بيانات صحفية / مواقف
The Ethnic Cleansing of Christians in Egypt 02/10/2013
by Michael Armanious
October 1, 2013 at 3:00 am
By not acting in the face of atrocity, the U.S. has unintentionally given the signal that it is retreating from the region. The implication of this retreat is that violence against Christians and other minorities can proceed with impunity.
Iskander Toss, who had lived all his life in the town of Delga in Upper Egypt, last week was kidnapped, severely beaten, and dragged on the dirt roads of the village until his spirit left him.
His crime? As in the Kenya mall massacre last week, he was a Christian.
A few days later, the Ikhwan [Muslim Brotherhood] jihadists opened his grave, pulled his body out, and dragged it through the village until the majority of the Coptic families fled in terror.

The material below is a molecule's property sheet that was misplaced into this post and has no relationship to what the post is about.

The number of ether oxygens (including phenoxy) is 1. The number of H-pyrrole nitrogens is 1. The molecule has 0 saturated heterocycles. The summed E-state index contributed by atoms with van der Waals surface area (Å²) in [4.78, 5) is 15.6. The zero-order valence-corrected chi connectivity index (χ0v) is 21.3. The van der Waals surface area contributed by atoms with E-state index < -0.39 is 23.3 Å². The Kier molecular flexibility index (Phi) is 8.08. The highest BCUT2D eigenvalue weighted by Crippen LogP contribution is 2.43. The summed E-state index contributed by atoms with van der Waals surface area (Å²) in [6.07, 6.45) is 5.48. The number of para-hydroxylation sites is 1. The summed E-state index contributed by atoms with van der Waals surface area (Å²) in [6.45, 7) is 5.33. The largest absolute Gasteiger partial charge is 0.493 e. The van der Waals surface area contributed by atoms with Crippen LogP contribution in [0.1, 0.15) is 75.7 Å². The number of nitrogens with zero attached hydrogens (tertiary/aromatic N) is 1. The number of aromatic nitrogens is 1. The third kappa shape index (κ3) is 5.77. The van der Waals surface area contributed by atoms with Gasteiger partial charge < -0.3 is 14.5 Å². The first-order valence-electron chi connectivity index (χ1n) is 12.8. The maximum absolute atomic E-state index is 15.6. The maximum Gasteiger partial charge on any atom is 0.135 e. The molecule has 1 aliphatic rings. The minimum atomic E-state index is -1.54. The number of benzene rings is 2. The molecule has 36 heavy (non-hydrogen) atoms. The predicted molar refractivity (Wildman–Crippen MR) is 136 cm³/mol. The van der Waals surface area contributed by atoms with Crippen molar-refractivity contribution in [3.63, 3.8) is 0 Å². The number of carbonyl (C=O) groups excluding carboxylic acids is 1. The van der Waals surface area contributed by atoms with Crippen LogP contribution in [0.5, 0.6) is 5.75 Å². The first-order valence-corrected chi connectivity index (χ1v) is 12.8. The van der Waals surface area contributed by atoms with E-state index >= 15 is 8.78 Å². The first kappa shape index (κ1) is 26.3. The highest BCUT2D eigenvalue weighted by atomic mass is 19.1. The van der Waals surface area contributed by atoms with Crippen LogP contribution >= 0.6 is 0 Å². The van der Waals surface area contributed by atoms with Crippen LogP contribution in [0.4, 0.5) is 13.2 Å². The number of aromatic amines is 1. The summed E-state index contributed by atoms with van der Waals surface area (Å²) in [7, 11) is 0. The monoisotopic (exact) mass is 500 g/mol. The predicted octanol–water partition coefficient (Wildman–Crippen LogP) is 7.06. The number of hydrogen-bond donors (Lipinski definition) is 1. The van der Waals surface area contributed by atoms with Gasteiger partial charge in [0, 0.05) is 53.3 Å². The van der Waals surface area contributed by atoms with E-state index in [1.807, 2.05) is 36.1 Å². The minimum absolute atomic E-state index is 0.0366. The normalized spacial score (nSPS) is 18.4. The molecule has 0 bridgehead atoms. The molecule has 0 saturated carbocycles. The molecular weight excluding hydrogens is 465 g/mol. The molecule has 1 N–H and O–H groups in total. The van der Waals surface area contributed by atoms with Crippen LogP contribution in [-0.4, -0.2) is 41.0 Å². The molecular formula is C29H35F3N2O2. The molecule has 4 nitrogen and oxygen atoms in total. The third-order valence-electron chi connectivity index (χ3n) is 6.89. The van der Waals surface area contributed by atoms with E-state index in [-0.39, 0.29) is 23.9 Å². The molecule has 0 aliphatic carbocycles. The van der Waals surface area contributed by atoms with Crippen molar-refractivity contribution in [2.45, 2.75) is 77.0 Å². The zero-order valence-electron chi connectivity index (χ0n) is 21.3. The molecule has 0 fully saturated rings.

What is unique about Toss's death is that people know is his name. Throughout the land of the Nile, murders like his are taking place on a regular basis.
Delga, located 150 miles south of Cairo, is one of the oldest and the largest towns in Egypt. Out of over 100,000 inhabitants, 25,000 are Christians. Delga had a number of churches [4-5], some going back to the 4th century. Almost all of them have been destroyed.
For the past 75 days, since Morsi was forced out of office, members of the Ikhwan and its affiliates have cordoned off the village. They forced some Christians to pay "Jizya," the extra poll tax that Christians and other non-Muslims are required to pay (like a shakedown fee for "protection.") Members of the Ikhwan make life intolerable for Christian community in the village.
On September 16, 2013, the Egyptian armed forces moved in to free Delga from the Ikhwan and its supporters. The armed forces waited that long because of what happened earlier in Kerdasa, another village south of Cairo and the home of many Christian families.